Lot 1108
  • 1108

MA SHOUZHEN 1548-1604 | ORCHID, BAMBOO, AND LINGZHI

Estimate
100,000 - 150,000 USD
Sold
495,000 USD
bidding is closed

Description

  • ORCHID, BAMBOO, AND LINGZHI
  • ink and color on paper, handscroll
  • 34 by 369.4 cm. 3 1/4  by 145 1/2  in. 
signed Xianglan Nüshi Ma Shouzhen, dated jiaxu of the Wanli reign (1574), summer, the sixth lunar month, with three seals of the artist, jiu wan zhong ren, xiang lan, shou zhen xuan xuan zi Colophons by Wu Hufan (1894-1968), signed Wu Hufan, dated dingchou, the first day of twelfth lunar month (January 2, 1938), with two seals, wu hu fan, zui hao hui hao wan zi yi yin gong qian zhong; Wang Tongyu (1856-1941), signed Xuyuan, at the age of eighty-three sui, dated dingchou (1937), the twelfth lunar month, with two seals, wang tong yu, wang sheng zhi; Fu Tienian (1886-1947), signed Xiancun jushi Tienian, dated wuyin (1938), the first lunar month, with one seal, fu tie nian; Wu Zheng (1878-1949), signed Baoxuan jushi Wu Zheng, dated wuyin (1938), the twelfth lunar month, with two seals, wu zheng zhi yin, bao xuan ju shi; Zhuang Yan (1899-1980), signed Liuyi weng Zhuang Yan, dated gengxu, the fourteenth day of eighth lunar month (September 14, 1970), with three seals, dong tian shan tang, zhuang yan mu lin chang shou, zhuang yan shang yan; Jiang Zhaoshen (1925-1996), signed Jiaoyuan Jiang Zhaoshen, dated gengxu, mid autumn (September 15, 1970), with two seals, jiang zhao shen yin, jiao yuan jin kuangFrontispiece by Zhao Shuru (1874-1945), signed Zhao Shigang, dated dingchou (1937), the twelfth lunar month, with two seals, shi gang zhi xi, shu ruTitleslip by Chunpu (unidentified), signed Chunpu, with one seal, chun pu With five collectors' seals of the Chew family, qiu yong he jian shang zhang, liao dong qiu yong he cang, yun meng wu zhong ying cang, qiu fu lun yin, qiu fu lun cang huawith two collectors' seals of Gu Yun (1835-1896), gu yun zhi yin, wu xia gu yun; one collector's seal of Deng Bangshu (1868-1939), qun bi lou; five collector's seal of Gao Peilan (20th century), yi yan tang, xiang ling zhen cang, gao, pei lan zhen cang, bai ya shan ren; two collector's seals of Na Zhiliang (1908-1998), na zhi liang yin, xin ru guo yan; two collector's seals of Li Lincan (1913-1999), li lin can yin, li zhuang jiu ren; and one collector's seal of Li Damu (1926-2002), da mu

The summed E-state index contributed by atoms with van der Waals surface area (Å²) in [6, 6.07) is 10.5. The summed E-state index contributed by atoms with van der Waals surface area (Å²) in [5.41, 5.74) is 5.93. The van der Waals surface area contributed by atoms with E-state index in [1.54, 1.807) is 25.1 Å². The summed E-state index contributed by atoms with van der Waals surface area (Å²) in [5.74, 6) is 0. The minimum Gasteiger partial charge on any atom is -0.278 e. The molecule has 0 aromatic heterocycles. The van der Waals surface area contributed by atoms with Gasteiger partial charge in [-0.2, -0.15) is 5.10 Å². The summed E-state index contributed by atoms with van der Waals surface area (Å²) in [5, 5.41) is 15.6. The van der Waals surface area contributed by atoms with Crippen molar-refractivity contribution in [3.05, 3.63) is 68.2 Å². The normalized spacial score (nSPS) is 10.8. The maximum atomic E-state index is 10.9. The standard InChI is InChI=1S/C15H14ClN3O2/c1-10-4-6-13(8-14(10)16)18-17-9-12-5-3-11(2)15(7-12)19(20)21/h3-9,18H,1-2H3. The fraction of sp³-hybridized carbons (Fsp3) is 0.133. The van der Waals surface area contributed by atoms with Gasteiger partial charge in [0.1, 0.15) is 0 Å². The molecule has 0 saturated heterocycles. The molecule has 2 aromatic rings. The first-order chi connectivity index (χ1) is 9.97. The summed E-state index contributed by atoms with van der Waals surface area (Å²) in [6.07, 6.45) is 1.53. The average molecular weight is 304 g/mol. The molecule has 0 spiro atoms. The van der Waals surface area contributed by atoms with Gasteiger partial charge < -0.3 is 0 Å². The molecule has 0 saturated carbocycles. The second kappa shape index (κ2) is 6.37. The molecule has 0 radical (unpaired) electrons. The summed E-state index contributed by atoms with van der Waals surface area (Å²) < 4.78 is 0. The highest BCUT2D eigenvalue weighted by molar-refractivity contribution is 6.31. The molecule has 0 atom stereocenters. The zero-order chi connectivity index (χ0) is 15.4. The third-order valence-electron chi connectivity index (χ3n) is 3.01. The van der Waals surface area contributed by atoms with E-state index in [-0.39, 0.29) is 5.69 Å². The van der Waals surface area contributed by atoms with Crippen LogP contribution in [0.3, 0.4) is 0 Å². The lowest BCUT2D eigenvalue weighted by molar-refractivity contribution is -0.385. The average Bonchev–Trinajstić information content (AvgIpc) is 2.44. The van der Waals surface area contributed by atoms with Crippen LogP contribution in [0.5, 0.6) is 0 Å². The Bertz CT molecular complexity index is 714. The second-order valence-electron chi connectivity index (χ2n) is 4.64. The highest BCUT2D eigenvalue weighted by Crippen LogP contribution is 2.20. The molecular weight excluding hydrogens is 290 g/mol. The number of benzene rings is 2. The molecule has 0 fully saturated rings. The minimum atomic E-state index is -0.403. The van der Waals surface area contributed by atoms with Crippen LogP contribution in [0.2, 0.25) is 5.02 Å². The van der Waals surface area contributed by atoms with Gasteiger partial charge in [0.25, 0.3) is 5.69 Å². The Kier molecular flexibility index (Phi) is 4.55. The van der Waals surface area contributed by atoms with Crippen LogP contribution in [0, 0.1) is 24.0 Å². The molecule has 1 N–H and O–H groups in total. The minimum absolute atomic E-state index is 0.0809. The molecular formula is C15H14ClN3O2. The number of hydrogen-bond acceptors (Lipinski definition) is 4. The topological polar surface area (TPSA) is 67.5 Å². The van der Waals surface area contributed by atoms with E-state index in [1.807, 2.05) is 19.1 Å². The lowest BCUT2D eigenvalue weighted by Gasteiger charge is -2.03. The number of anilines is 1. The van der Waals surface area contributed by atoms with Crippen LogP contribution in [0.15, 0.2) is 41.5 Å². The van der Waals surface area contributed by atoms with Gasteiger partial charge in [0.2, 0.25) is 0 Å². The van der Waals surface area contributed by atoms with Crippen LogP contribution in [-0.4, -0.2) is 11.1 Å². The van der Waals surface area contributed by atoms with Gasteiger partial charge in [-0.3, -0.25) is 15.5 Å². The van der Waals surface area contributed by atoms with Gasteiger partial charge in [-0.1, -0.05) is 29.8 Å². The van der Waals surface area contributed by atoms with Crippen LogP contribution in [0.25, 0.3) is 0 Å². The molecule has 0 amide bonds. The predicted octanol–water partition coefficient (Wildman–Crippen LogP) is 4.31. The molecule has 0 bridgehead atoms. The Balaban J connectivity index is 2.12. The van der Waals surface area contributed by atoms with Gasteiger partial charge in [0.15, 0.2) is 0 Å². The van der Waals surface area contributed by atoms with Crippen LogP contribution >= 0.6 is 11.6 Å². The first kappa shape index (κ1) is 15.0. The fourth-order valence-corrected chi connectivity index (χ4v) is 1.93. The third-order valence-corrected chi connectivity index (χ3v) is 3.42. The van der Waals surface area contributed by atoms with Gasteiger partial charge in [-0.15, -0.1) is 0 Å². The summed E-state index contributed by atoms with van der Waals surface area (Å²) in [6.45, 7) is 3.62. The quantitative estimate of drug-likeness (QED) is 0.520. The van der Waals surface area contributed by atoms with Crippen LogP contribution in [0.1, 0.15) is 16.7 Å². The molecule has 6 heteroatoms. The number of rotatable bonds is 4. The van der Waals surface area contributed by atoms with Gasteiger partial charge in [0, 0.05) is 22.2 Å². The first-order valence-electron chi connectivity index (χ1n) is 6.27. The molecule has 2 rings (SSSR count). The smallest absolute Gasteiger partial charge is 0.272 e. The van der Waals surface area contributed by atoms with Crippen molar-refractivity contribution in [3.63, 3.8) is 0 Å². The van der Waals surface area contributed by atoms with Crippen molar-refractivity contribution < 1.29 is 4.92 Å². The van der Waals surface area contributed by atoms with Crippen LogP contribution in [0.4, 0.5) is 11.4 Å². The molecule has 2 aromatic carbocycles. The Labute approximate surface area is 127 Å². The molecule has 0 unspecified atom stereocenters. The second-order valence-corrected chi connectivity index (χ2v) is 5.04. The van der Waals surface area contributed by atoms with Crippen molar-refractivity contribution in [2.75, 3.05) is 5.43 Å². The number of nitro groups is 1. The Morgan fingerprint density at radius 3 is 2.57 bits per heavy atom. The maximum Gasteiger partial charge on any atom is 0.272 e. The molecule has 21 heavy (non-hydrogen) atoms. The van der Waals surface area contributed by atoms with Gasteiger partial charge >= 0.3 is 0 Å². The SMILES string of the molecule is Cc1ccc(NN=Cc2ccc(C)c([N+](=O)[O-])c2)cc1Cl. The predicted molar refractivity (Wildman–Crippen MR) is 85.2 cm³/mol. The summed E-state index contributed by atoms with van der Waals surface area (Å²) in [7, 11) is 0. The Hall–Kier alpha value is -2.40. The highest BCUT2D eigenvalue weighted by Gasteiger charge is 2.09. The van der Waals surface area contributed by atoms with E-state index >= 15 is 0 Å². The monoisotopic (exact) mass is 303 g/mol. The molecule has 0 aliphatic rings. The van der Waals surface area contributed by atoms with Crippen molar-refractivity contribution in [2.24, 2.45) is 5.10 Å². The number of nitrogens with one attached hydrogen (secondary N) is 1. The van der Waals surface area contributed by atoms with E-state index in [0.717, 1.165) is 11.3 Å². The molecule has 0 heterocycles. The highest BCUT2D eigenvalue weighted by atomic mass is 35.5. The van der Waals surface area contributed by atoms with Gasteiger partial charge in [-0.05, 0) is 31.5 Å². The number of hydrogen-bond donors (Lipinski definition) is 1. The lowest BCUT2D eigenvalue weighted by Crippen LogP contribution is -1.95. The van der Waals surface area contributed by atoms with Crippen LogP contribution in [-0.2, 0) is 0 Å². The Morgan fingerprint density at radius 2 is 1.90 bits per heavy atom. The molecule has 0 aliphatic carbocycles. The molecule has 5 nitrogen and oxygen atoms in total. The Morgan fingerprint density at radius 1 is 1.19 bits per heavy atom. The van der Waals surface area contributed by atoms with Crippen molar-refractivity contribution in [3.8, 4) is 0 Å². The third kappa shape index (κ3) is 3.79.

Catalogue Note

Wu Hufan's colophon:
Ma Siniang or Jinling, wearing jade inside red chambers, was known as a Ji Bu in rouge [i.e. a woman of courage]. Inside her Peacock Hut, wearing her Broken Jade Hairpin, she was passionate and untrammeled. Living by a bridge over a verdant river, she sang pearl-like notes and danced jade-like dances. With the bones and stomach of a knight-errant, she attracted jealous belittling and libelous criticisms, but these only increased her renown greatly and brought glory to the Qinhuai River. The reason was that in mixing pigments and manipulating the brush, she had a talent and her own style, and she did not charm others by beauty alone. Zhu Shi of Changshui, in his Baoshuting ci, includes a lyric to the tune of "Haoshijin" inscribed on one of Ma's paintings, which he still possessed in his collection. The lyric is as follows: "Ten plus two orchids in a bush / Have the appearance and pose of hundreds and thousands. With the old rouge and face powder washed cleanly away, they reveal their natural colors. The Ji Bu in rouge was renowned in the past, and her paintings are still moving. If one replaced the signature with Madame Guan's, who could tell?" I follow Dige's rhyme in the following lyric: "From the empty valley emanates a subtle fragrance--the recitation of three hundred poems from Weifeng. The powdered women of the Southern Dynasty on their pleasure boats recall the spring colors of yesteryear. They in their silk dresses spilled wine, like tears, onto ones in blue robes, with whom they shared a precious farewell. How many sorrows they had in the hearts, who can know?"
A friend brought Xianglan's scroll painting to show me and asked me to inscribe it. I inscribed an old lyric to bear witness to my encounter with it.

Fu Tiannian's colophon:
The elegant orchids and bamboos are full of spirit. Her art suffices to make one recall her person. The sorrows of the Southern Dynasties still remain. But now the plants will never enjoy another spring.

Zhuang Yan's colophon:
Not many of Ma Shouzhen's paintings have survived. I have seen her ink orchids in the Forbidden City. It is a pity that as a monk who live reclusively in a monastery, I have no right to retrieve it to compare it with this one. The application of colors here is subtle and even, brimming with a natural feeling. All that is missing is a poetic inscription by Wang Baigu.

Jiang Zhaoshen's colophon:
During the Ming-Qing transition, there was a trend amongst literati women to learn the brush arts, but few of their works have survived. What I have seen are mostly casual fan paintings of a few strokes, or else small scrolls that are alike cursorily painted. Xianglan was the most outstanding of the female painters. I have seen a scroll painting of Orchid and Bamboo in the Double-Hook Method by her bearing an inscription by Goudaoren. Painted in just a few strokes, it was infused with an ethereal air and had a beautiful literary character. The present scroll of orchids, bamboo, lingzhi fungus, and rocks has colors additionally. Classical painters never made long scrolls recklessly; they were meant to be ready at hand to be appreciated for a long time, and thus were taken very seriously. The same is true for this work by Xianglan.

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